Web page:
WPML’s Sticky Links are links that automatically trace the destination page and can never break.
A Sticky Link automatically (and immediately) changes then the page it’s linking to changes. This doesn’t require any scanning or manual operation – it just happens by itself.
If you’re using the default permlinks, you’re seeing links like:
These links indicate the IDs of pages and posts. They’re never going to change. Once a page, post or category is created it’s assigned a unique identifier (ID). This ID will never change. The title, slug and permlinks can change, but this ID will remain the same.
So, a default link will always work. Even if you later change the permlinks to include the title, publish date and any other scheme, that default link will work.
What happens when you link to a fancy URL?
Most WordPress users prefer to use a fancy URL scheme (like title and publish month) over the default links. This way, the URLs become much more meaningful.
The problem is, fancy URLs can change at any given time. It can happen due to many reasons. You can argue and say that by being careful enough it’s possible to avoid changing pages’ permlinks, but this is like saying you can drive blindfold and avoid accidents. It’s just not possible.
The result is broken internal and external links.
Sticky Links fix the problem by design
This is how WPML creates Sticky Links:
- When saving a post or page, it will scan all internal links and replace them with the ‘default’ links.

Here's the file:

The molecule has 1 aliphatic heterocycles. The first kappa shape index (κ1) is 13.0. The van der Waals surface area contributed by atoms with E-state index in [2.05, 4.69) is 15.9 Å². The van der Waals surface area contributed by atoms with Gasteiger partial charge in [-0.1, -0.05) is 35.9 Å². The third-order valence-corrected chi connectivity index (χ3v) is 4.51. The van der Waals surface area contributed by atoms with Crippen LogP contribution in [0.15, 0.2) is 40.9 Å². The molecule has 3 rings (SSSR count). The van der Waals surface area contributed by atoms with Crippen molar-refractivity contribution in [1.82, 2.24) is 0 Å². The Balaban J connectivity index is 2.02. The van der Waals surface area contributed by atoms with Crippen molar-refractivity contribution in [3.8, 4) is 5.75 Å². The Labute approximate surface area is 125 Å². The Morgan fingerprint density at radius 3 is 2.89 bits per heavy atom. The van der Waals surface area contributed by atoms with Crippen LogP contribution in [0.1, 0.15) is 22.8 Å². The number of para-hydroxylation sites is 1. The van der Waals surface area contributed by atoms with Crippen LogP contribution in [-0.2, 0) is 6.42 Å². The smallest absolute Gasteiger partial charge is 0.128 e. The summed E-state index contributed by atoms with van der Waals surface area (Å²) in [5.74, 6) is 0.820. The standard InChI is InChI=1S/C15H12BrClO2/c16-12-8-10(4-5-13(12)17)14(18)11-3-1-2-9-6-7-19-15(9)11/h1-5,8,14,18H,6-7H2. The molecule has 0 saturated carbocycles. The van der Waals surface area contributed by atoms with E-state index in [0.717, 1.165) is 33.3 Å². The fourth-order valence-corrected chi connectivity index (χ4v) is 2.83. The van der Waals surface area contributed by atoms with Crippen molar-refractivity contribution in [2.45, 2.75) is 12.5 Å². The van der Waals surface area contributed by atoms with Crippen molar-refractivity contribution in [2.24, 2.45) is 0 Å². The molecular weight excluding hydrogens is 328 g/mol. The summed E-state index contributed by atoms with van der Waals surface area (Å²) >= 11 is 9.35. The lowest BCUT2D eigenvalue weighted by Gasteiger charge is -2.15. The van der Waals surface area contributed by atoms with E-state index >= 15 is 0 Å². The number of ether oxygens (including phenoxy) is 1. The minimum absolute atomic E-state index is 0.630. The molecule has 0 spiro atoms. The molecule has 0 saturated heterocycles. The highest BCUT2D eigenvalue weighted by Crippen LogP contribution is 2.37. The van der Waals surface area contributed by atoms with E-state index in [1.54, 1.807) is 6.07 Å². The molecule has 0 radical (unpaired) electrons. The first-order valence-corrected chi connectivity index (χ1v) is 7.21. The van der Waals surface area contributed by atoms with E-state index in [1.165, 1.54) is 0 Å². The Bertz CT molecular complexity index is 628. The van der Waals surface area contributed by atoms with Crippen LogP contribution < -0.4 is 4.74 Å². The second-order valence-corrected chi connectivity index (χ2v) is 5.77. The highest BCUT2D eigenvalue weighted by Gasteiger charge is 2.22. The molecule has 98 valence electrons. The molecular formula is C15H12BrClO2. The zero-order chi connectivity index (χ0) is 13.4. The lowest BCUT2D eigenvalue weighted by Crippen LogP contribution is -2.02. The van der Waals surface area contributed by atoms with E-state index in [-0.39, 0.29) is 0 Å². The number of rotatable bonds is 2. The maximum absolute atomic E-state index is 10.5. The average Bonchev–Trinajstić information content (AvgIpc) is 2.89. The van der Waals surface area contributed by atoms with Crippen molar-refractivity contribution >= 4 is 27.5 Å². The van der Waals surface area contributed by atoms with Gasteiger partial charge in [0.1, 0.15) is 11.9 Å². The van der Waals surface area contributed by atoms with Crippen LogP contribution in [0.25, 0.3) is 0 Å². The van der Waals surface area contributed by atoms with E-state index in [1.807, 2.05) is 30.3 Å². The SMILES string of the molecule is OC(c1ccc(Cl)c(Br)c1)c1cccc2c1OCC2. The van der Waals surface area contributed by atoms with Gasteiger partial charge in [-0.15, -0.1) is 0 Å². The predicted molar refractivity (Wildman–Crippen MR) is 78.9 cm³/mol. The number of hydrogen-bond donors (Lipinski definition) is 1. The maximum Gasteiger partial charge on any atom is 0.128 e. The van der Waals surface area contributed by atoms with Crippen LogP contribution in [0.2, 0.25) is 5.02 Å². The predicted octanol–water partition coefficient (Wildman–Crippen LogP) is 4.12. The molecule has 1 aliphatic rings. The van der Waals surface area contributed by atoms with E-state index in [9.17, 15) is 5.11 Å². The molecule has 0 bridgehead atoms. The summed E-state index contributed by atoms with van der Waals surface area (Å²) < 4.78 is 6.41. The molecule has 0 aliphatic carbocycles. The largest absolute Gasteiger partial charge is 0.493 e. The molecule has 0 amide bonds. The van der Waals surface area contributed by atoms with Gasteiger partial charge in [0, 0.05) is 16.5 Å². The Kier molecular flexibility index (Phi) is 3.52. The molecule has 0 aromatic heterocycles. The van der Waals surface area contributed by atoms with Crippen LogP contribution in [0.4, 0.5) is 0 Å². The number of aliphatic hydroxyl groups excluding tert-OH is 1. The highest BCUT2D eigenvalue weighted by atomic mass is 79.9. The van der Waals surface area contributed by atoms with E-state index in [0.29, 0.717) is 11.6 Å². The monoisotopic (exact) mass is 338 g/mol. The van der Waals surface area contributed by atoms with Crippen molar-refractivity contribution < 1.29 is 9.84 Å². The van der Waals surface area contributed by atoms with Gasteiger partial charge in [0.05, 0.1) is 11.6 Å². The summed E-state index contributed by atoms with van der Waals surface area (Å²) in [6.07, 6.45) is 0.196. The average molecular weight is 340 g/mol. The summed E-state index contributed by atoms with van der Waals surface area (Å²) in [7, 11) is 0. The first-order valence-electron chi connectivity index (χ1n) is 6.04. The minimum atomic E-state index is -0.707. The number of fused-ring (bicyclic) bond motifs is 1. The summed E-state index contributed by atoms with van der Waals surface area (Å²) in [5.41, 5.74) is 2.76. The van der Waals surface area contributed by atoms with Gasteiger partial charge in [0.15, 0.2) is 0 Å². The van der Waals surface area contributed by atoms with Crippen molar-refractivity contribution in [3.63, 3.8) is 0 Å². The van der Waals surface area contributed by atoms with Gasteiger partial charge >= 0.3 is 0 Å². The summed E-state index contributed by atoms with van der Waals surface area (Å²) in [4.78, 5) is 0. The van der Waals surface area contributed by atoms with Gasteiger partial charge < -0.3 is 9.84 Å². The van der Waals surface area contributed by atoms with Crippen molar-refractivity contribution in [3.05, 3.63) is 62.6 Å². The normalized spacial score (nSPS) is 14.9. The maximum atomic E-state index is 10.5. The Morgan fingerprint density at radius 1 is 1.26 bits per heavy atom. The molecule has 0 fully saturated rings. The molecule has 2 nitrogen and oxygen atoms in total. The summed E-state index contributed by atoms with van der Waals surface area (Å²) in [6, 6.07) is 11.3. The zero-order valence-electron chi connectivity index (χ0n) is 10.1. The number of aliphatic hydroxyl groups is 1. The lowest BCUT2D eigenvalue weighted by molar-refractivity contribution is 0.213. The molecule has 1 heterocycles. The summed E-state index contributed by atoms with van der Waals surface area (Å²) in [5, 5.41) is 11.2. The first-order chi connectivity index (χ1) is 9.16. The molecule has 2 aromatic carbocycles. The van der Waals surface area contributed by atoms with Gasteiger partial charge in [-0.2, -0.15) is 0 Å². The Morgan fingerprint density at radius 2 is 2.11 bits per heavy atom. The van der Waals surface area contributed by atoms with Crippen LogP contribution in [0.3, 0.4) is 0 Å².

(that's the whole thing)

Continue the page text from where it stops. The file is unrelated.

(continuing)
- When rendering, it would replace all ‘default’ links with their current permlinks.
The result is that all the links you insert to other pages or posts will be stored as default links to the resource ID. They can never break under any circumstance. No matter how the title, slug or hierarchy changes, or ever if you’ve chosen a completely different permlinks arrangement. All links would always be intact.
When the page is displayed, the links would point to the current URL selected for each page. The default link works too, but requires a browser redirect.
Having to scan every page for links and changing them on-the-fly may seem like a lot of work. In reality it’s not that bad. Calculating the permlinks according to IDs is an extremely fast operation (the other way around is more resource heavy).
And, if you’re using any caching plugin, this operation will only be done once in a long while. Much like the rest of the computing intensive rendering tasks that WordPress needs to do anyway.
Updating existing contents
The Sticky Links administration page offers to scan all posts and pages and fix all existing links. It will check for any internal links and would change them to the default link style.
It also reports broken links and offer to fix them (manually, by the user).